Warrant for Pay Drawn in favor of Major-General Seth Pomeroy 832

Tablet on the Walls of the Chapel at West Point as First Brigadier-
General of the Continental Army , 832

Srrata~pi0a5^ ritang? in gour Tlolxmi^

1 Page 307, No.


1 Page 317, No.


Page 343, No.


Page 358, No.


Page 362, No.


Page 386, No.


Page 407, No.


Page 418, No.


Page 427, No.


Page 443, No.


Page 770, No.


Page 780, No.


Page 812, No.

10237 :

Index First, page 869

Index First, page 871

Mary Pomeroy to read, b. Sept. 4, 1787; not 1887.

Anna M. Dickenson to read, m. 1880; not 1830.

Elijah Pomeroy to read, b. June 11, 1786; not 1886.

Omit the death date of Thaddeus Spencer, who evidently died

soon after marriage; it was Capt. Thaddeus Spencer who died

Dec. 30, 1825.

Anna Pomeroy to read, m. May, 1818; not 1718.

To read son of Joel Pomeroy and Dolly Miller; not Mary Hale.

James Warriner Porter to read, m. (1) April 22, 1831; not 1851.

Sarah J. Taylor to read, who d. Aug. 26, 1885; not 1895.

Mary Pomeroy to read, d. 1845; not 1835.

Third line to read, he d. 1856.

Adam Rufus Brewer to read, b. Feb. 21, 1874; not 1904.

Omit comma after Thomas.

Walter A. Falvey to read, b. May 4, 1905.

second line, Ehzabeth = Solomon Smith, 1376; not 1378.

next to last line, read, Florento L. = Nora M. Dowd.


Wftittrs of tI|F Pom^rng IFrnntlg Assurtatunt

President — H. Sterling Pomeroy^ AI.D., Boston, Mass.
Treasurer — George Eltweed Pomeroy, Toledo, Ohio.
Secretary and Historian — Albert A. Pomeroy^ Sandusky, Ohio.
Vice-Presidents — S. Harris Pomeroy, New Rochelle, N. Y.

Mrs. William W. Rodman, New Haven, Conn.

Miss Cornelia Roff Pomeroy, Southport, Conn.

Mrs. Deborah Jane Spaulding Darling, Lincoln, Mass.

Charles E. Pomeroy, Salt Lake City, Utah.

Chairman — Eltweed Pomeroy, Donna, Texas.

Henry Burt Pomeroy, Cortland, N. Y.
H. Sterling Pomeroy, M.D., Boston, Mass.
Miss Cornelia Roff Pomeroy, Southport, Conn.

Compose the Committee for the English investigation.

George Eltweed Pomeroy, Toledo, Ohio.
Albert A. Pomeroy, Sandusky, Ohio.

Committee for the American research.







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In presenting this volume to the Pomeroy Family in America, it is
my wholesome and earnest desire that you do not assume too readily
that it is a mortuary record; that it does not contain any information but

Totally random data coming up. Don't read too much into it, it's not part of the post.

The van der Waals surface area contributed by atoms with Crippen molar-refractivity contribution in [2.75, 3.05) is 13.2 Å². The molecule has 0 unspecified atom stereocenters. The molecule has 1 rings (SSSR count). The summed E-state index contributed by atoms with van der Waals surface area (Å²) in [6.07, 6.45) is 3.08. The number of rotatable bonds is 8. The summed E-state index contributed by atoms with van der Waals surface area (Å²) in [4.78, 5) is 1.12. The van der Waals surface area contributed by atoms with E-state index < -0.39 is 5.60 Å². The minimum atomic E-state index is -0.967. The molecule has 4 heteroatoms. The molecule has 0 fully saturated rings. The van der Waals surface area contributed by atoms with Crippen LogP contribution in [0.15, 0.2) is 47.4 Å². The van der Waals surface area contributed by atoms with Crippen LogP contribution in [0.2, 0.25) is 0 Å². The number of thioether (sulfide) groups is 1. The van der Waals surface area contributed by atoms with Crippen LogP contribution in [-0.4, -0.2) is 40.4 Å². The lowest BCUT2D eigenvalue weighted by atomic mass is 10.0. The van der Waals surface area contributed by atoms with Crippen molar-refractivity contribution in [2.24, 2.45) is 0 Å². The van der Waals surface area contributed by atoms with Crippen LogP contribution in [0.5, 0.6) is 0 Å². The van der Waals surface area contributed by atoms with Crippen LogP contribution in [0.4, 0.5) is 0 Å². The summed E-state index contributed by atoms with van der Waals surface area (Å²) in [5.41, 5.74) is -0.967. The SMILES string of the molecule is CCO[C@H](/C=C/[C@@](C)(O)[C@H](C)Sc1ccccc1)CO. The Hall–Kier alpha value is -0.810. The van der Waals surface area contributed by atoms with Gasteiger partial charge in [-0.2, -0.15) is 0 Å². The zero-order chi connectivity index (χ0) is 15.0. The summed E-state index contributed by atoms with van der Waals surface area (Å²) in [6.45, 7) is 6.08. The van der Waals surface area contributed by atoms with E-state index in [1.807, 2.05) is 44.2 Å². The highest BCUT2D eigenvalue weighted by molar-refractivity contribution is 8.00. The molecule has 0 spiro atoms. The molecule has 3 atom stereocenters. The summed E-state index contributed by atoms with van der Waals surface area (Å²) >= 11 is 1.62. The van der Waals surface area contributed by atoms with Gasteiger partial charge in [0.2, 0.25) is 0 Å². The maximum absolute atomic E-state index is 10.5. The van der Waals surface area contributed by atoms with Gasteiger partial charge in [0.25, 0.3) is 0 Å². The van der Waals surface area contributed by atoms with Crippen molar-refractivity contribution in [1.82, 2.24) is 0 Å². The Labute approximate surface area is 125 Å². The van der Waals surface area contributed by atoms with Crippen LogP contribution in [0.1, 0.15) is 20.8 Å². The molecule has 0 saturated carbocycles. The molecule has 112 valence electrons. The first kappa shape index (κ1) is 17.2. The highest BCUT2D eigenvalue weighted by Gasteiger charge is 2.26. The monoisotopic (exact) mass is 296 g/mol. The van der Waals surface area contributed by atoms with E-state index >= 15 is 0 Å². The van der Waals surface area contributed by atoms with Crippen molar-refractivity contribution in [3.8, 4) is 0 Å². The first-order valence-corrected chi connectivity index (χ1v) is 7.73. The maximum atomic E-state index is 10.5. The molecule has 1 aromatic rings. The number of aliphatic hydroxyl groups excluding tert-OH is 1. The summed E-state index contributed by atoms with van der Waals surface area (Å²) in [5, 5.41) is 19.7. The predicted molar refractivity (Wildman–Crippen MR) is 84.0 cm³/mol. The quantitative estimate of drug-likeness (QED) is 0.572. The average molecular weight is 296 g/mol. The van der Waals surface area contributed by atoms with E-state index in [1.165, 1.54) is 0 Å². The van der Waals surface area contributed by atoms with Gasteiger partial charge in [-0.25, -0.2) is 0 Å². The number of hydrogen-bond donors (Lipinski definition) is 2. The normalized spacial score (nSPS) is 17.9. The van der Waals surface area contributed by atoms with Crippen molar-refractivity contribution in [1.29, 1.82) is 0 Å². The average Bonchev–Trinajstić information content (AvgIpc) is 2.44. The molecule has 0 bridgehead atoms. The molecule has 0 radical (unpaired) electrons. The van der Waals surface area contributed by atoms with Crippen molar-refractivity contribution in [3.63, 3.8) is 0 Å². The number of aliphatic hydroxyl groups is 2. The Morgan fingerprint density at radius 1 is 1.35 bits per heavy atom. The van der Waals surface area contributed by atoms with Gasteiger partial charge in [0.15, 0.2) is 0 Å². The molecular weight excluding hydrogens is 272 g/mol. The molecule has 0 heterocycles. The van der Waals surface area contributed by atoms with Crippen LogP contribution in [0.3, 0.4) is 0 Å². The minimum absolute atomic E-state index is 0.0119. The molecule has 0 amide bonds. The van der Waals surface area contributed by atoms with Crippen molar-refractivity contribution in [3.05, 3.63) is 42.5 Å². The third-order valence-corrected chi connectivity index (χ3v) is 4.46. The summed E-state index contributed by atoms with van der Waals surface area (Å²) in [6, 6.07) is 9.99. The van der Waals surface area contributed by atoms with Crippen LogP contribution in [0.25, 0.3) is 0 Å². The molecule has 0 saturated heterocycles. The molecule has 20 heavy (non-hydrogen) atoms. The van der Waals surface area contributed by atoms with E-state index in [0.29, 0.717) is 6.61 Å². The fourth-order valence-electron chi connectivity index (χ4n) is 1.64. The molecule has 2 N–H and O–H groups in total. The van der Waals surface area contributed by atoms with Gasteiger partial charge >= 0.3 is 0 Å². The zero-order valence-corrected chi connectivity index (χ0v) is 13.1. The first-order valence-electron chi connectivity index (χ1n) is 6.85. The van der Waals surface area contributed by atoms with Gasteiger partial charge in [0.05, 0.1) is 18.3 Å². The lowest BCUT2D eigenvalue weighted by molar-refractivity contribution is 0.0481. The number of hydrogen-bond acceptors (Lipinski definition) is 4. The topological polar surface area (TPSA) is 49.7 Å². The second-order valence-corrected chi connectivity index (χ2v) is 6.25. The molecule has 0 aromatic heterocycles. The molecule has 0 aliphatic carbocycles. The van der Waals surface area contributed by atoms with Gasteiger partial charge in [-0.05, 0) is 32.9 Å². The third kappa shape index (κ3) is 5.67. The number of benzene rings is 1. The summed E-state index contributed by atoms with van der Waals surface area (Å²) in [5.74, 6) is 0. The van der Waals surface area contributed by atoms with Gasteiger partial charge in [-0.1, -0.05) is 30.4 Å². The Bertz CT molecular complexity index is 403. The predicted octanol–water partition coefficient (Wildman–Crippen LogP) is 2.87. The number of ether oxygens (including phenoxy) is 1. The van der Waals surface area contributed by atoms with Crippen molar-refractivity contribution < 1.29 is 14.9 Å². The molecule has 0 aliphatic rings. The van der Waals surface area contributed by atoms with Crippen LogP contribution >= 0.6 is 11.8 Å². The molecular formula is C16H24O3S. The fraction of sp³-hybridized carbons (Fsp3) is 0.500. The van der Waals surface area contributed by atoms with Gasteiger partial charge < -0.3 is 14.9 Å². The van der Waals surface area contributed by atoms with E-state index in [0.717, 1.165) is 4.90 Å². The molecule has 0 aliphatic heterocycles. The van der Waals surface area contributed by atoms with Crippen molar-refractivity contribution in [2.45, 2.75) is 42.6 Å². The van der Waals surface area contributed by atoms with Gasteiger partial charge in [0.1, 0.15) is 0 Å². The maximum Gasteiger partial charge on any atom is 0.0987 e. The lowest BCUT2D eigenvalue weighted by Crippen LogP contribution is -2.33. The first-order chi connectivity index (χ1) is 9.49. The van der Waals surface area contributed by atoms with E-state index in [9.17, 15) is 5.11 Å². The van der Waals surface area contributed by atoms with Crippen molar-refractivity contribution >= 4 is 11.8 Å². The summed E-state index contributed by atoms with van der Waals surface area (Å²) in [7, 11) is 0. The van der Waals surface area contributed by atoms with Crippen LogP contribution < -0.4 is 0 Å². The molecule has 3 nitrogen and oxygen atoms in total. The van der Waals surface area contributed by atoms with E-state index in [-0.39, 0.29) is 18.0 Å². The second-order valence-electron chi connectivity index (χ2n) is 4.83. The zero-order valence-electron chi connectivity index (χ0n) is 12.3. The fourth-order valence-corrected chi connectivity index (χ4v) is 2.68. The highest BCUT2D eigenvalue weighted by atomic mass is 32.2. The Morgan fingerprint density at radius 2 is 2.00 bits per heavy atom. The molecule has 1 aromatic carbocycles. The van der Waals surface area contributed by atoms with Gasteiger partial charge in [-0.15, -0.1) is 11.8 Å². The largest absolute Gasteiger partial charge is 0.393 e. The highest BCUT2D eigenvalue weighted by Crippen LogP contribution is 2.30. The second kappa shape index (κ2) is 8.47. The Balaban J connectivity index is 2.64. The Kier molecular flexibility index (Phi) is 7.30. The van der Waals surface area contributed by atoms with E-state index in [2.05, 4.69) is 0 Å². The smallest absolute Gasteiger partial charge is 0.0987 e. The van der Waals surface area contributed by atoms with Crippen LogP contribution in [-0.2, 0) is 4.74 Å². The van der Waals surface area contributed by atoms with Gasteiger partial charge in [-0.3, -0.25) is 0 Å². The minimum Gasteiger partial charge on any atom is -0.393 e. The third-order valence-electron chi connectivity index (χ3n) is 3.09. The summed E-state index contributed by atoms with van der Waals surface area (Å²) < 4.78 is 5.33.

of birth and death dates : you are invited to discover that it also includes
a full measure of interesting historical episodes of those who first bore
the ancient and distinctive name of Pomeroy in Normandy and England, as
well as many of the enticing enterprises of youth, as represented by the
tenth, eleventh and twelfth generations of Pomeroy Life in America. And
youth is the most charming thing under the sun.

It was actually necessary that the loose ends of these annals should be
gathered up at this time, in order that those who have worked in the field
might count the sheaves ; and that we might not encroach on the supersti-
tious and intangible thirteenth generation. It is, however, possible that
small Pomeroy representatives of the thirteenth generation have already
found the way into the Twentieth Century through the channel which
has been so closely followed from the Tenth Centur\' ; but if so, they have
not yet made themselves known to the writer, and when they come to this
register of those who arrived earlier, they will be able to locate themselves ;
they will be proud to know who their grandfather and grandmother were,
and be happy in their vitality and the unbroken flow of their mysterious
blood-strain, which has found the way into their personality through Old
World romance and New World enterprise, and

"Let me recite to the yet unknowing world
How these things came about." — Shakespeare.

It is a history; it is a faithful chronicle of the action of some of the
makers of history, and of the determined women who have supported them
for more than ten centuries in their purpose to hand to their posterity the
desirable results of their endeavor and to suggest that they live again in
their children and grandchildren, with the belief that those children will
emulate and broaden the records of sterling and enduring qualities left to
them by their Sires.

As was said in the "Romance and Histor\ of Eltweed Pomeroy,"
"however democratic a man may be, he is usually vulnerable to a desirable
and wholesome ancestral pride." It is gratifying to know that many of his
ancestors were among those who laid the foundation of this great Republic.
From the time of the first settlement in New England to the Declaration
of Independence they were a remarkable race, and today their personal
characteristics of mind and body are represented in every state of the
Union. Their influence has been felt in the formation and development of